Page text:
A distal biceps tear can cause a painful lump at the top of your arm when the muscle detaches from your elbow joint. If you have symptoms of a distal biceps tear, expert hand and upper extremity surgeon Luke Nicholson, MD, can help. Dr. Nicholson has offices in Beverly Hills and at the Keck Medical Center in Downtown Los Angeles, California, where he delivers nonsurgical and minimally invasive surgical treatments for patients with distal biceps tears. For advanced solutions to elbow and biceps pain, call Luke Nicholson MD or schedule a consultation using the online booking form today.
You have one tendon attaching your biceps muscle to your shoulder and another that attaches the muscle to your elbow. The one on your elbow is the distal biceps tendon, which connects to the radial tuberosity (a small lump on the radius bone near your elbow joint).
A distal biceps tear occurs when the tendon detaches from your elbow and may be partial or complete:
Partial tears occur when there's some damage to the soft tissues, but the tendon remains attached to the bone.
A complete tear is one where the tendon detaches entirely from the bone.
Your other arm muscles can take over the job of your injured biceps tendon. As a result, you can use your arm, often with a reasonable degree of function. However, without surgery, you're likely to lose 60%-70% of the strength in your arm, particularly when twisting your forearm.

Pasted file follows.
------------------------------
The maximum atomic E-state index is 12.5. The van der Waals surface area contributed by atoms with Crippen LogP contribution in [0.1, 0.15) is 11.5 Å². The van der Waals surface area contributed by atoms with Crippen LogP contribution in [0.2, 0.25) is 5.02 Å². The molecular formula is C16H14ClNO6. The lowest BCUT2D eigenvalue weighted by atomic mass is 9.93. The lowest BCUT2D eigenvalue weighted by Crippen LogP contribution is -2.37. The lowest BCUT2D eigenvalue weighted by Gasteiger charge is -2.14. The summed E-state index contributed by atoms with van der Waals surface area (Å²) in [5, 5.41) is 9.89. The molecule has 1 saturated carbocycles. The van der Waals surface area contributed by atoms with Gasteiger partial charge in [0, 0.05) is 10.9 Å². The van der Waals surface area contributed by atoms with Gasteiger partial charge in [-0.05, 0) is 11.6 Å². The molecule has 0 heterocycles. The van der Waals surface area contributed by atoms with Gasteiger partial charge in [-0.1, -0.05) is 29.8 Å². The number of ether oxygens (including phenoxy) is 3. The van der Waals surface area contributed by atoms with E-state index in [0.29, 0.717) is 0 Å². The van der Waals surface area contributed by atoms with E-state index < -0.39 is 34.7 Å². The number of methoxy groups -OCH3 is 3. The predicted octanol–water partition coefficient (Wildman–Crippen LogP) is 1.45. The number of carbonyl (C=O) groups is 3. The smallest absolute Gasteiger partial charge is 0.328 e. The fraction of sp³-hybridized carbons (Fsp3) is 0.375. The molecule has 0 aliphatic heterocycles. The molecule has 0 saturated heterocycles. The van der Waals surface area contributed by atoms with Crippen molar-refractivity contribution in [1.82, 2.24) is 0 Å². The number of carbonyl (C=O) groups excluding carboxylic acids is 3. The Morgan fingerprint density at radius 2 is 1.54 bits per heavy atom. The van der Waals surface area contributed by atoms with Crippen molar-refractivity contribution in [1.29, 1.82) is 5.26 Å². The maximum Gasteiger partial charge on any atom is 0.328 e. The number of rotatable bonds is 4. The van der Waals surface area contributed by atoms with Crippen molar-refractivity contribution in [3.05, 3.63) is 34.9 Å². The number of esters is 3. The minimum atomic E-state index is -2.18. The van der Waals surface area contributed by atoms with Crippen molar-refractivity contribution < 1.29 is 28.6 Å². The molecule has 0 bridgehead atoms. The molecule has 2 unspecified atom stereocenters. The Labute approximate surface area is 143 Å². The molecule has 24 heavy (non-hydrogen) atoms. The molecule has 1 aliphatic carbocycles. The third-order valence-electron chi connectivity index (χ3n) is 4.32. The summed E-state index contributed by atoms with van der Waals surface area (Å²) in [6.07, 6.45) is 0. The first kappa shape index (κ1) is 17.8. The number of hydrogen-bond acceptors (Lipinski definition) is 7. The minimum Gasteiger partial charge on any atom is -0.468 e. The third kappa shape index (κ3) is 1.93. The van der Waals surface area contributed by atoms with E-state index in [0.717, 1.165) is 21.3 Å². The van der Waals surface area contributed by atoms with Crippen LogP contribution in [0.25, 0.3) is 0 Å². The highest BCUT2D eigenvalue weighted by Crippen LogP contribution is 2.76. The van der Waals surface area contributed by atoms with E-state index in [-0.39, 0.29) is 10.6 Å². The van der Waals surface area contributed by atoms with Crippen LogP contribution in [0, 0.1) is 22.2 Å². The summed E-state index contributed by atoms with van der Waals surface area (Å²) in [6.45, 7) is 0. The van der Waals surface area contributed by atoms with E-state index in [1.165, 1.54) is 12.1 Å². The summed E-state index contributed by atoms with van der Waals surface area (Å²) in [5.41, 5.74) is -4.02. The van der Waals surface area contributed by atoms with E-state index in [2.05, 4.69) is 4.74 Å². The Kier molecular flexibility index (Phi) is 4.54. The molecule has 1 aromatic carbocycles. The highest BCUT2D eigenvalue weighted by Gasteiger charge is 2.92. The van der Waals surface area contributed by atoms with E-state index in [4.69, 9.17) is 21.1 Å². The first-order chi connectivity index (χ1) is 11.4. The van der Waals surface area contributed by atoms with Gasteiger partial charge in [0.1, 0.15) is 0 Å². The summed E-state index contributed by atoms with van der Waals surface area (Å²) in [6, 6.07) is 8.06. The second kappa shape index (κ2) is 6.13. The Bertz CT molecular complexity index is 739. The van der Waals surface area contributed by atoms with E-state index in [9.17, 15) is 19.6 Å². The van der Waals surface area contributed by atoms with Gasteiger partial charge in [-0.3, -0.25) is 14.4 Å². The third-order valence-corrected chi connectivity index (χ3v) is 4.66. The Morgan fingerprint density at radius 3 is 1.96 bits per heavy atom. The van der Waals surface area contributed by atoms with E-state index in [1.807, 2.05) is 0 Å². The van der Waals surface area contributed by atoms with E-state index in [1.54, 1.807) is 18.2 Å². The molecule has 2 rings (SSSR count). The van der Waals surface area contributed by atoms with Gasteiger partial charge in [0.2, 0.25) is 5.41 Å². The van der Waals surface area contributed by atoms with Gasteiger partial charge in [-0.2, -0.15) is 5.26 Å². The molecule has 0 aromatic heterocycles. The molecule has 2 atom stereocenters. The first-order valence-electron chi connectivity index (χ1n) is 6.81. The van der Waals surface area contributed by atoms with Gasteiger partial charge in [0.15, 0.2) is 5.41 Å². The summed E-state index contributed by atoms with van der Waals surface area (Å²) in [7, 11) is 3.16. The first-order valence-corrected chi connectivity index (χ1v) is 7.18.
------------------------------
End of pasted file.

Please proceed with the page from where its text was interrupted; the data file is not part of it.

Distal biceps tears are far more common in men than women. The primary cause is an acute injury in which your elbow straightens while under pressure.
If you're older and not that active, or if your injury isn't affecting your dominant arm, nonsurgical treatments may be acceptable. These options aim to relieve your pain and improve arm function.
Resting the arm and avoiding overhead activities or heavy lifting can reduce pain and swelling. Dr. Nicholson may recommend you wear a sling initially to support the arm while it begins healing.
Nonsteroidal anti-inflammatory medications (NSAIDs) like ibuprofen and naproxen also relieve pain and swelling, and you need to undergo a course of physical therapy once the worst of the pain subsides.
Wherever possible, Dr. Nicholson needs to perform distal biceps tear surgery within the first few weeks of your injury before the muscle and tendons start to shorten and develop scars.
One option is to attach the biceps tendon by stitching it back in place using holes Dr. Nicholson drills in your radius (forearm) bone. Or he can secure the tendon back onto the bone with the help of small metal implants called suture anchors.
If you tear your distal biceps tendon, call the office of Luke Nicholson MD to schedule a consultation or book an appointment online today.